by Pieter Jacobs, ACT CEO –

There is no such thing as a fundraising specialist, just opportunistic daredevils. If you come across one, shower them with love. They go through their lives hearing ‘no’ a lot more than in most careers.

If fundraising was as easy as following a recipe, many more people would do it and far less Public Benefit Organisations would be cash strapped. The truth of the matter is, and I don’t want to discourage anyone, it is hard. There is no one-size-fits-all approach that works. Fundraisers would, most likely, find it much easier to tell you not what to do than what to do. This is because it is trial and error. The variables are massive. Every organisation and project has its unique requirements, as do the sponsors approached for support.

At ACT we find ourselves in a peculiar position: on both sides of the fence, so to speak. Let me explain. I will try to keep it brief! – The Trust was set up in 1994 with investments from five Founding Trustees. This gift to the arts and culture sector was founded with the hope of it becoming a self-sustaining perpetual fund that would support the arts in South Africa. Now I’m sure you can imagine how tricky it gets when you are aiming to grow this investment and, at the same time, disburse funds and implement activities that would develop the industry. ACT has managed to do exactly that over the past twenty years. Fundraising plays a critical role in us achieving our goals. I thought I’d jot down a few tactics and principles that have worked for us.

Research: Nothing is more important than research. The Internet is a bottomless pit. Before you start writing and submitting proposals it would be very useful to know what opportunities are out there. It is imperative to know who will consider supporting what. Determining fit is a vital aspect of the fundraising process.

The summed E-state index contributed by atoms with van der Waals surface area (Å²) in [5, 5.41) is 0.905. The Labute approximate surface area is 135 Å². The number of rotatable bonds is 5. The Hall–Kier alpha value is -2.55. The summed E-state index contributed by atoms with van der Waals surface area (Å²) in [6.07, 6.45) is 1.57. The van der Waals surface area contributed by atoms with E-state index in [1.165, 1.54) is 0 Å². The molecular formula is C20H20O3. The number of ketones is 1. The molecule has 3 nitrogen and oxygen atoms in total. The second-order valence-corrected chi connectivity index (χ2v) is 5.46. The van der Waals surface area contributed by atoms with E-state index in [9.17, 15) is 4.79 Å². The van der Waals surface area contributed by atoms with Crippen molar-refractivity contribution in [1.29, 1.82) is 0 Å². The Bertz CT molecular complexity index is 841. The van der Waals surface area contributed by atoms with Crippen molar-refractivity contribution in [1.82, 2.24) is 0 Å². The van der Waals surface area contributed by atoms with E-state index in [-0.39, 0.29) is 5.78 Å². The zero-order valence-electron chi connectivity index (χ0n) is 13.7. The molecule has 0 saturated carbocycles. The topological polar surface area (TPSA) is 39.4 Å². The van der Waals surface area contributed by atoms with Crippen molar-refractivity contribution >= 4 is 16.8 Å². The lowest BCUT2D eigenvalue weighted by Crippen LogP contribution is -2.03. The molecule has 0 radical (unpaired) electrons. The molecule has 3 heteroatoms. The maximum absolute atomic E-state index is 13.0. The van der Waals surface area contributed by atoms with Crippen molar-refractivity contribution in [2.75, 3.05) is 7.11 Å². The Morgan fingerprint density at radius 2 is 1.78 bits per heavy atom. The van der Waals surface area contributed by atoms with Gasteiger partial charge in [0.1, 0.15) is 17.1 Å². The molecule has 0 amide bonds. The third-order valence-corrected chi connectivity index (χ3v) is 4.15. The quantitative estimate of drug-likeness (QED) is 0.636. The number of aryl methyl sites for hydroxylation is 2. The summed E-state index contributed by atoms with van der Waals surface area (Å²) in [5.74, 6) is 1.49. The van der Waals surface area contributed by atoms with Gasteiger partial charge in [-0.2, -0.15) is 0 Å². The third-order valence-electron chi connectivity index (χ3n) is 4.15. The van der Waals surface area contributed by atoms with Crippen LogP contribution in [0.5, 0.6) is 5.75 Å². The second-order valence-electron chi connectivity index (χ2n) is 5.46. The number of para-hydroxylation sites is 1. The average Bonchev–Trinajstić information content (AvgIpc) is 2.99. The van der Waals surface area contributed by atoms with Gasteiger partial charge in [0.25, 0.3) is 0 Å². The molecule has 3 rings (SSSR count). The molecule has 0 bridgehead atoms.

Planning: In the same way, other tasks are incorporated into organisations’ planning; funding submission deadlines, proposals and preparation should be part of the organisations’ operations. Some applications are very time consuming and starting early, with careful planning, is vital.

Consistency: I know we all struggle with this one but fundraising is and should be a full-time job. By the time you start running out of money for a project, starting to raise funds is too late. Most arts and culture organisations in South Africa are very familiar with limited human resources and full-time fundraising simply isn’t always possible. However, success is possible by setting aside a few hours per day for the entire year to focus on this vital aspect of your operations.

Beware of Generic proposals: A proposal should speak to the strategic objectives of your potential funder and it might be necessary to highlight specific aspects of your project for a particular sponsor. This shouldn’t be that hard. Creative projects tend to be multi-faceted anyway.

The proposition: Ultimately, what you do at its core and how effectively you articulate it is what counts. You or your organisation is clearly implementing a project for a very good reason. That passion and motivation could go a long way in preparing a proposal that would do your project justice.

Personal contact: It may not always be possible to meet with the decision maker of a potential sponsor (like in ACT’s case where it is a Board of Trustees), but face-to-face meetings are always better. It gives you a valuable opportunity to really sell your project. Unless your project has visual appeal that would strengthen your proposition, I would make sure that the meeting date, time and venue would be convenient for the potential sponsor. It’s important to demonstrate that your engagement will make life easier.

Perseverance: This doesn’t mean asking the same corporate sponsor, who has already declined your proposal, another hundred times. In the case of structured funding programmes I’d encourage practitioners to apply as many times as they are permitted. You can’t possibly know which projects will also apply for support during a specific cycle and your project might just stand out in the particular mix of applications.

You might find GreaterGood SA’s funding site useful: